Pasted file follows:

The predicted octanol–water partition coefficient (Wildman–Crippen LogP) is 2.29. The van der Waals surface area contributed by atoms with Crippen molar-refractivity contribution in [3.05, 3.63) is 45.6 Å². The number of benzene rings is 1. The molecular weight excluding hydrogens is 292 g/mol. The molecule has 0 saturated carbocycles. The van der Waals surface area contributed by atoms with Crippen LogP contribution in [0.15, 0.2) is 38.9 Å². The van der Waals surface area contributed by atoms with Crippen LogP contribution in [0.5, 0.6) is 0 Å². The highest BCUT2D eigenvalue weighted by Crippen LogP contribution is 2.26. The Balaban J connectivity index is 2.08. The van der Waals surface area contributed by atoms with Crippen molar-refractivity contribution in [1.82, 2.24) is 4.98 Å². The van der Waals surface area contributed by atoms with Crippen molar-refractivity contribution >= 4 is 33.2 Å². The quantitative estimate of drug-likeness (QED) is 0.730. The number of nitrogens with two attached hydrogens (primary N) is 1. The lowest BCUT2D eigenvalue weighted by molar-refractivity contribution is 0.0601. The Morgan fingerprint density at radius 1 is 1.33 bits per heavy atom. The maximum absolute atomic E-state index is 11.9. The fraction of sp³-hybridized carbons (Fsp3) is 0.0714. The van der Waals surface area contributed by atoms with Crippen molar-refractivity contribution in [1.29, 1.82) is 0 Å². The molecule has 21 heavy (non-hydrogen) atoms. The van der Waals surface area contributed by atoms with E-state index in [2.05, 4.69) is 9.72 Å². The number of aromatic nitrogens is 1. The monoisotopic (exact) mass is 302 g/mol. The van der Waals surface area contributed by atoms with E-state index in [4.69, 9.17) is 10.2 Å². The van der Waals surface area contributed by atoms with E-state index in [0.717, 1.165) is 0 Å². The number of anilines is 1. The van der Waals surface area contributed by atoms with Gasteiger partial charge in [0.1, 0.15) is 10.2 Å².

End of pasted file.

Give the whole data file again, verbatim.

The predicted octanol–water partition coefficient (Wildman–Crippen LogP) is 2.29. The van der Waals surface area contributed by atoms with Crippen molar-refractivity contribution in [3.05, 3.63) is 45.6 Å². The number of benzene rings is 1. The molecular weight excluding hydrogens is 292 g/mol. The molecule has 0 saturated carbocycles. The van der Waals surface area contributed by atoms with Crippen LogP contribution in [0.15, 0.2) is 38.9 Å². The van der Waals surface area contributed by atoms with Crippen LogP contribution in [0.5, 0.6) is 0 Å². The highest BCUT2D eigenvalue weighted by Crippen LogP contribution is 2.26. The Balaban J connectivity index is 2.08. The van der Waals surface area contributed by atoms with Crippen molar-refractivity contribution in [1.82, 2.24) is 4.98 Å². The van der Waals surface area contributed by atoms with Crippen molar-refractivity contribution >= 4 is 33.2 Å². The quantitative estimate of drug-likeness (QED) is 0.730. The number of nitrogens with two attached hydrogens (primary N) is 1. The lowest BCUT2D eigenvalue weighted by molar-refractivity contribution is 0.0601. The Morgan fingerprint density at radius 1 is 1.33 bits per heavy atom. The maximum absolute atomic E-state index is 11.9. The fraction of sp³-hybridized carbons (Fsp3) is 0.0714. The van der Waals surface area contributed by atoms with Crippen molar-refractivity contribution in [1.29, 1.82) is 0 Å². The molecule has 21 heavy (non-hydrogen) atoms. The van der Waals surface area contributed by atoms with E-state index in [2.05, 4.69) is 9.72 Å². The number of aromatic nitrogens is 1. The monoisotopic (exact) mass is 302 g/mol. The van der Waals surface area contributed by atoms with E-state index in [4.69, 9.17) is 10.2 Å². The van der Waals surface area contributed by atoms with E-state index in [0.717, 1.165) is 0 Å². The number of anilines is 1. The van der Waals surface area contributed by atoms with Gasteiger partial charge in [0.1, 0.15) is 10.2 Å².